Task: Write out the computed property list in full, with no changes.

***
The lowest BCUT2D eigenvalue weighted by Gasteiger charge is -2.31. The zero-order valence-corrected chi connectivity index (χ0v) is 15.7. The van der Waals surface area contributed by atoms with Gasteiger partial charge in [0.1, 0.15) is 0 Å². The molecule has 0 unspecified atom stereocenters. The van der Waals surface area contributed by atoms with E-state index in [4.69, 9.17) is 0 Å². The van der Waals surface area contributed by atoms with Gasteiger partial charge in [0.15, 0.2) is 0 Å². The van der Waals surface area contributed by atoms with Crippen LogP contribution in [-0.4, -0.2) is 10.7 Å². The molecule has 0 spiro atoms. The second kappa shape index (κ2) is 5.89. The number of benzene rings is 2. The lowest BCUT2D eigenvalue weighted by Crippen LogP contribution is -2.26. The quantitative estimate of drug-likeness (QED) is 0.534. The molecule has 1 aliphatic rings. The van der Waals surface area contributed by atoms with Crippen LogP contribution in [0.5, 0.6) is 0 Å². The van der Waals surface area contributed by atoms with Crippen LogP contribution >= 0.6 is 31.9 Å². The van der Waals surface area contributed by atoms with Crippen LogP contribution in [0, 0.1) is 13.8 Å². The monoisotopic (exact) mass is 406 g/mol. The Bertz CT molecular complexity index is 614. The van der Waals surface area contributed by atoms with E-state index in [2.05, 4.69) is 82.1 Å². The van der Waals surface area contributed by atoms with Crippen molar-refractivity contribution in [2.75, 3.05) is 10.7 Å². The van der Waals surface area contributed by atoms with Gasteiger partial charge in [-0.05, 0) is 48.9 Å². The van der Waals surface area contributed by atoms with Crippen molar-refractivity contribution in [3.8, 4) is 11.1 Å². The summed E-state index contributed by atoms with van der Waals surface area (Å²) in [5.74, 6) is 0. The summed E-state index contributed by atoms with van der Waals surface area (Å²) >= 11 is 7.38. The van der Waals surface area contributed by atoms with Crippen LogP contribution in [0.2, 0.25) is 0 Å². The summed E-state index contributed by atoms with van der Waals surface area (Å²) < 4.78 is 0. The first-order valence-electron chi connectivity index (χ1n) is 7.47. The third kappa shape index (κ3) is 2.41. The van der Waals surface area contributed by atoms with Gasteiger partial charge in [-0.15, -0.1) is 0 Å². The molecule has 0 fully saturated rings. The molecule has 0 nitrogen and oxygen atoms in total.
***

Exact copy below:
The lowest BCUT2D eigenvalue weighted by Gasteiger charge is -2.31. The zero-order valence-corrected chi connectivity index (χ0v) is 15.7. The van der Waals surface area contributed by atoms with Gasteiger partial charge in [0.1, 0.15) is 0 Å². The molecule has 0 unspecified atom stereocenters. The van der Waals surface area contributed by atoms with E-state index in [4.69, 9.17) is 0 Å². The van der Waals surface area contributed by atoms with Gasteiger partial charge in [0.15, 0.2) is 0 Å². The van der Waals surface area contributed by atoms with Crippen LogP contribution in [-0.4, -0.2) is 10.7 Å². The molecule has 0 spiro atoms. The second kappa shape index (κ2) is 5.89. The number of benzene rings is 2. The lowest BCUT2D eigenvalue weighted by Crippen LogP contribution is -2.26. The quantitative estimate of drug-likeness (QED) is 0.534. The molecule has 1 aliphatic rings. The van der Waals surface area contributed by atoms with Crippen LogP contribution in [0.5, 0.6) is 0 Å². The van der Waals surface area contributed by atoms with Crippen LogP contribution >= 0.6 is 31.9 Å². The van der Waals surface area contributed by atoms with Crippen LogP contribution in [0, 0.1) is 13.8 Å². The monoisotopic (exact) mass is 406 g/mol. The Bertz CT molecular complexity index is 614. The van der Waals surface area contributed by atoms with E-state index in [2.05, 4.69) is 82.1 Å². The van der Waals surface area contributed by atoms with Crippen molar-refractivity contribution in [2.75, 3.05) is 10.7 Å². The van der Waals surface area contributed by atoms with Gasteiger partial charge in [-0.05, 0) is 48.9 Å². The van der Waals surface area contributed by atoms with Crippen molar-refractivity contribution in [3.8, 4) is 11.1 Å². The summed E-state index contributed by atoms with van der Waals surface area (Å²) in [5.74, 6) is 0. The summed E-state index contributed by atoms with van der Waals surface area (Å²) >= 11 is 7.38. The van der Waals surface area contributed by atoms with Crippen LogP contribution in [0.2, 0.25) is 0 Å². The summed E-state index contributed by atoms with van der Waals surface area (Å²) < 4.78 is 0. The first-order valence-electron chi connectivity index (χ1n) is 7.47. The third kappa shape index (κ3) is 2.41. The van der Waals surface area contributed by atoms with Gasteiger partial charge in [-0.15, -0.1) is 0 Å². The molecule has 0 fully saturated rings. The molecule has 0 nitrogen and oxygen atoms in total.